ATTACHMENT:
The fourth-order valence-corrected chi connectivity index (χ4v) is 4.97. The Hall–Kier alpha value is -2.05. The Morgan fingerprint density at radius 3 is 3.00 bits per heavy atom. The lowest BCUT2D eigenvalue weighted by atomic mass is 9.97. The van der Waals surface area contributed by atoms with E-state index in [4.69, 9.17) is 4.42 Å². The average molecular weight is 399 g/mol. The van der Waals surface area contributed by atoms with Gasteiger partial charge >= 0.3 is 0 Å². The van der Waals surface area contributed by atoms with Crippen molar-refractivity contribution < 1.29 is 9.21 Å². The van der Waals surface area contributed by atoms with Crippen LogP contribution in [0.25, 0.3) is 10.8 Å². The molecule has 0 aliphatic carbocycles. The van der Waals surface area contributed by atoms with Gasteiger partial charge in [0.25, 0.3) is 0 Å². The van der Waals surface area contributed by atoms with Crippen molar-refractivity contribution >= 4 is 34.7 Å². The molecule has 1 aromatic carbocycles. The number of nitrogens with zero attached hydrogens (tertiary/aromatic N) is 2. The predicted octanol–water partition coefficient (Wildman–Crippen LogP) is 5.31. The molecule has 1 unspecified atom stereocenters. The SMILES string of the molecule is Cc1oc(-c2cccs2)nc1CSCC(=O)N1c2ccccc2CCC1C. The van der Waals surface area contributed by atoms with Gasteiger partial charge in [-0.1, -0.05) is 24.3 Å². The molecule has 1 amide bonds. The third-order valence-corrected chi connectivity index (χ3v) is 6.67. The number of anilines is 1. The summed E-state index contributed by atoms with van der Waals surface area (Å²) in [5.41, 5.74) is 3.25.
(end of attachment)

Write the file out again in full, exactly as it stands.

The fourth-order valence-corrected chi connectivity index (χ4v) is 4.97. The Hall–Kier alpha value is -2.05. The Morgan fingerprint density at radius 3 is 3.00 bits per heavy atom. The lowest BCUT2D eigenvalue weighted by atomic mass is 9.97. The van der Waals surface area contributed by atoms with E-state index in [4.69, 9.17) is 4.42 Å². The average molecular weight is 399 g/mol. The van der Waals surface area contributed by atoms with Gasteiger partial charge >= 0.3 is 0 Å². The van der Waals surface area contributed by atoms with Crippen molar-refractivity contribution < 1.29 is 9.21 Å². The van der Waals surface area contributed by atoms with Crippen LogP contribution in [0.25, 0.3) is 10.8 Å². The molecule has 0 aliphatic carbocycles. The van der Waals surface area contributed by atoms with Gasteiger partial charge in [0.25, 0.3) is 0 Å². The van der Waals surface area contributed by atoms with Crippen molar-refractivity contribution >= 4 is 34.7 Å². The molecule has 1 aromatic carbocycles. The number of nitrogens with zero attached hydrogens (tertiary/aromatic N) is 2. The predicted octanol–water partition coefficient (Wildman–Crippen LogP) is 5.31. The molecule has 1 unspecified atom stereocenters. The SMILES string of the molecule is Cc1oc(-c2cccs2)nc1CSCC(=O)N1c2ccccc2CCC1C. The van der Waals surface area contributed by atoms with Gasteiger partial charge in [-0.1, -0.05) is 24.3 Å². The molecule has 1 amide bonds. The third-order valence-corrected chi connectivity index (χ3v) is 6.67. The number of anilines is 1. The summed E-state index contributed by atoms with van der Waals surface area (Å²) in [5.41, 5.74) is 3.25.